A teenager is found dead in his motel room, the cause of death: millipede poison...Now crime scene investigator Gil Grissom must aid CSI's Nick Stokes and Riley Adams against a serial killer whose knowledge of entomology rivals his own -- a brutal murderer who is not only using insects as the tools of destruction, but actually modeling the attacks after their behavior.... In the meantime, CSIs Catherine Willows and Greg Sanders must investigate a bizarre death, where the victim had gotten mixed up with two very different groups of people -- one involved in using and dealing crystal meth, the other an avant-garde group of artists -- a collision of subcultures where everyone is a suspect and nothing is as it seems

My rating: 5 stars
Challenges I used it for :
The Life of a Book Addict
Reading Group Challenge 2016 > Elizabeth's 2016 Reading Corner Challenge 12 plus 4 alternatives ( one of the 4 alternatives)

19th to the 25th of January 2016! #RYBSAT Round 7

what did I think of the story:
I loved it, it was a great read, had hood from the start and wouldn't let go, love how it was like I was watching the TV show all over again

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text 2015-09-24 09:26
Can You Pass A CSI Forensic Quiz?

Not sure how accurate this is as i got an A+ but i enjoyed it none the less.





Exceptional work investigator! Without a doubt, you have what it takes to be a Crime Scene Investigator! You probably already work in law enforcement, science, or are currently studying forensic science in college. If not, we suggest you investigate a career change immediately! It takes special attention to detail, mental ability, and skillful art of deduction to ACE this demanding quiz, and you just did it!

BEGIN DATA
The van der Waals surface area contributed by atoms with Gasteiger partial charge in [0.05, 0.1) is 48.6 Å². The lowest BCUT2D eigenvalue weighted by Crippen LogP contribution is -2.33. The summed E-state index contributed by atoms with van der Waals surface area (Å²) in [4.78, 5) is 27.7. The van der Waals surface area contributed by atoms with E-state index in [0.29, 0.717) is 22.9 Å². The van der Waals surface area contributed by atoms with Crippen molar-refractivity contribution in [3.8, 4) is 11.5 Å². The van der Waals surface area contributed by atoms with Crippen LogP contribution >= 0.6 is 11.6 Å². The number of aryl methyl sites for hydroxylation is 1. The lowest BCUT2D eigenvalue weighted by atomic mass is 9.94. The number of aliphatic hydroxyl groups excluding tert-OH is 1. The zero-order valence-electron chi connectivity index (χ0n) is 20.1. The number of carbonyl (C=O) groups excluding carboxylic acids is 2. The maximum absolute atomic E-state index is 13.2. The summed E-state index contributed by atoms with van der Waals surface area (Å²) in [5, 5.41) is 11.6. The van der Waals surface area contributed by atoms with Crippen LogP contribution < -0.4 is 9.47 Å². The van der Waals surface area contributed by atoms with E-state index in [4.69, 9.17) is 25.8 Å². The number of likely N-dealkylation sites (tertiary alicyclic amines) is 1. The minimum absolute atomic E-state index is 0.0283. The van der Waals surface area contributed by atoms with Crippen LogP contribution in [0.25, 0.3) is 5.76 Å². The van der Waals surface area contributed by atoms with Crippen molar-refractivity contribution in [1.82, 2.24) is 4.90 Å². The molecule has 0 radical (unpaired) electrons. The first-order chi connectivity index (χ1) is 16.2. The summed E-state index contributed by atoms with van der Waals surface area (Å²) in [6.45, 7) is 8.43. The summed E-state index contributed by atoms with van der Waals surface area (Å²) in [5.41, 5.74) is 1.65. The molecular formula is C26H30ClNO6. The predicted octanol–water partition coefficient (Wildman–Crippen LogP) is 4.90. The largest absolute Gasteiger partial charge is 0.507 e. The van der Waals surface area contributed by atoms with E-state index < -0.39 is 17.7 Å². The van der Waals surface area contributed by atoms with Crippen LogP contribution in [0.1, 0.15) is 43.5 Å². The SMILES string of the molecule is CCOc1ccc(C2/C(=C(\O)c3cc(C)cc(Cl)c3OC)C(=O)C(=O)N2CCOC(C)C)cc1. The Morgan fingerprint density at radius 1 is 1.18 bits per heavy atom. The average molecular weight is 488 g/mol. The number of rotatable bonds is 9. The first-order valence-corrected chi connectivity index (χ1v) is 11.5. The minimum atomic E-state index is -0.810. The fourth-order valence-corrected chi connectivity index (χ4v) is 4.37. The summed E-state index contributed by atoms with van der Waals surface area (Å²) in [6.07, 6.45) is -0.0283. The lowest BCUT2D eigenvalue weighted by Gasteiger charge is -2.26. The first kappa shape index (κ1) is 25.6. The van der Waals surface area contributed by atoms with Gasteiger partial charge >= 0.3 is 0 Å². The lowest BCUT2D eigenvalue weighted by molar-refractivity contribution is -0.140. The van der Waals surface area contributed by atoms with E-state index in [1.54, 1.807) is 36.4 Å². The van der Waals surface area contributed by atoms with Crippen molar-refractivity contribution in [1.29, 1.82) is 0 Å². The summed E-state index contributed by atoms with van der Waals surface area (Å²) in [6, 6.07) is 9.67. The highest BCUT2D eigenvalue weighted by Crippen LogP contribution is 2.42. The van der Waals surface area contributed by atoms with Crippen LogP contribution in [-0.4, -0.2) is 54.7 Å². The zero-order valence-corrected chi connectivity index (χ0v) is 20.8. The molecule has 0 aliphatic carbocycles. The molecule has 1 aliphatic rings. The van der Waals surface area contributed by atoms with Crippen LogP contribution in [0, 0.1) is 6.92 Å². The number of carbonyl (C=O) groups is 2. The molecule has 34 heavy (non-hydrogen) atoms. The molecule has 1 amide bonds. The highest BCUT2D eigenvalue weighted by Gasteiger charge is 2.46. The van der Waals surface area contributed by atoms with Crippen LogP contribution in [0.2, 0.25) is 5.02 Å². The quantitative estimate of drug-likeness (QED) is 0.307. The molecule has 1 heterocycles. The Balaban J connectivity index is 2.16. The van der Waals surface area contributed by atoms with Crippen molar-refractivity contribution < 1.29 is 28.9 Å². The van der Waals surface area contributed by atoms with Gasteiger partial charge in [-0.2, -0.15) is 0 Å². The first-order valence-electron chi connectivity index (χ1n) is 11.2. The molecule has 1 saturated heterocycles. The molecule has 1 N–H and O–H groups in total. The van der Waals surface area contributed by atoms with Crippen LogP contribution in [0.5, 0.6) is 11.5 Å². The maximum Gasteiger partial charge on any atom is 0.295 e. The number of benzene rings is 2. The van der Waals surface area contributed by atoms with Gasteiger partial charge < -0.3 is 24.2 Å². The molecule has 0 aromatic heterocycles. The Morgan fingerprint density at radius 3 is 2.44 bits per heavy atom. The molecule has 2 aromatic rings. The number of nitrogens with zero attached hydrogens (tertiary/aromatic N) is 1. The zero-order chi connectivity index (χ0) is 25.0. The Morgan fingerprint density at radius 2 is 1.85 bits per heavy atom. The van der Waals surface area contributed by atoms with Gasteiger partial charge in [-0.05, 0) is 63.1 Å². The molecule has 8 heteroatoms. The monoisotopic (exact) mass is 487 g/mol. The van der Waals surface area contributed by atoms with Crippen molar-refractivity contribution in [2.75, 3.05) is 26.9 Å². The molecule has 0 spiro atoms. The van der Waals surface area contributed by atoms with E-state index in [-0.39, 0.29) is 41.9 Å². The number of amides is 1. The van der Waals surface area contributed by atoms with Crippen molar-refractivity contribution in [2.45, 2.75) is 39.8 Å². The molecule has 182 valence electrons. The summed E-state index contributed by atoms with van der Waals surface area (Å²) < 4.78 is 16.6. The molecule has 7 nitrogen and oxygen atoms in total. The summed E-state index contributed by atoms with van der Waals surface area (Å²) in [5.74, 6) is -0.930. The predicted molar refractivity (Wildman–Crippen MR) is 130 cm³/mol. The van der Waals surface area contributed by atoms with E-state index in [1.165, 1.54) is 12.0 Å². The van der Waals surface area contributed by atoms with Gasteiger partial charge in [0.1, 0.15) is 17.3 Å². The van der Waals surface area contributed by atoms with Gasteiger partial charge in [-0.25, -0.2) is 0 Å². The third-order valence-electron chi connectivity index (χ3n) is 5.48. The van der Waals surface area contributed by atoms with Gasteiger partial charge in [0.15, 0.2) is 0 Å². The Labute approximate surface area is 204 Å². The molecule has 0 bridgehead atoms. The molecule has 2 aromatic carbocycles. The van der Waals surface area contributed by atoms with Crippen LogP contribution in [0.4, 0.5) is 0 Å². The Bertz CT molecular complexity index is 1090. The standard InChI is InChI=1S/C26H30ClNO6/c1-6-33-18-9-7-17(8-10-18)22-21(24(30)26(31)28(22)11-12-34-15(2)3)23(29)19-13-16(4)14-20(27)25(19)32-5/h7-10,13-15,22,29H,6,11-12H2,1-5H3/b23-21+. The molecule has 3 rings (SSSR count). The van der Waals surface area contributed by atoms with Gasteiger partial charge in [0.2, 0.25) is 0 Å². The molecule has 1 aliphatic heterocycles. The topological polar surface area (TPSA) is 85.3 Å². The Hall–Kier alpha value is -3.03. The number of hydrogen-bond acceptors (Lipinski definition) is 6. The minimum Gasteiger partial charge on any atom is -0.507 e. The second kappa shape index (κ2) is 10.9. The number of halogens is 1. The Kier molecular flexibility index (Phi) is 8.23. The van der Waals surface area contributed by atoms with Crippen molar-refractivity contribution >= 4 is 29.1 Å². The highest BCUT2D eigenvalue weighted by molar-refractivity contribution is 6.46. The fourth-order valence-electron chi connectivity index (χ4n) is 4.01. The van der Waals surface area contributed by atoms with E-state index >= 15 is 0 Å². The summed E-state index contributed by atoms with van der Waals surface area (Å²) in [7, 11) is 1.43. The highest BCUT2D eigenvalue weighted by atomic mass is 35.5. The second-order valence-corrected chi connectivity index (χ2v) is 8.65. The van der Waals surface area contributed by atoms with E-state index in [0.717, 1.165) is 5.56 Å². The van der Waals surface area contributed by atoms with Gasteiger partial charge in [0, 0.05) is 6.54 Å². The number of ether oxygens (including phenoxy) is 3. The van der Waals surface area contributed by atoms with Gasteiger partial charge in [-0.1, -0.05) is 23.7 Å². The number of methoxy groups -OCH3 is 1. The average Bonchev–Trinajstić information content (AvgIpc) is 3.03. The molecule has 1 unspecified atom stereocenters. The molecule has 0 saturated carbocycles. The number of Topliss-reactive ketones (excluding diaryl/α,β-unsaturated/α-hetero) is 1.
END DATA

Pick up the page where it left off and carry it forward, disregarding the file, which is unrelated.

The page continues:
Source: teacherprobs.com/can-you-pass-a-csi-forensic-quiz
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review 2015-08-17 22:58
Now Titled "INFERNO"
Torn - Casey Hill

“The darkest places in hell are reserved for those who maintain their neutrality in times of moral crisis. - Dante Alighieri – The Comedy


I have found myself a little jewel in an author who has been around for a while, but I hadn’t had the good fortune to come across previously. Casey Hill’s CSI Reilly Steel is an honestly strong female character. No running around with guns or knives, kicking bad-guy’s behinds. Instead, Reilly is smart, dedicated, and determined, willing to work until she finds the solution to the crimes she investigates. And this crime is going to require all her dedication if she is going to be able to help detectives Chris Delaney and Pete Kennedy solve this convoluted crime.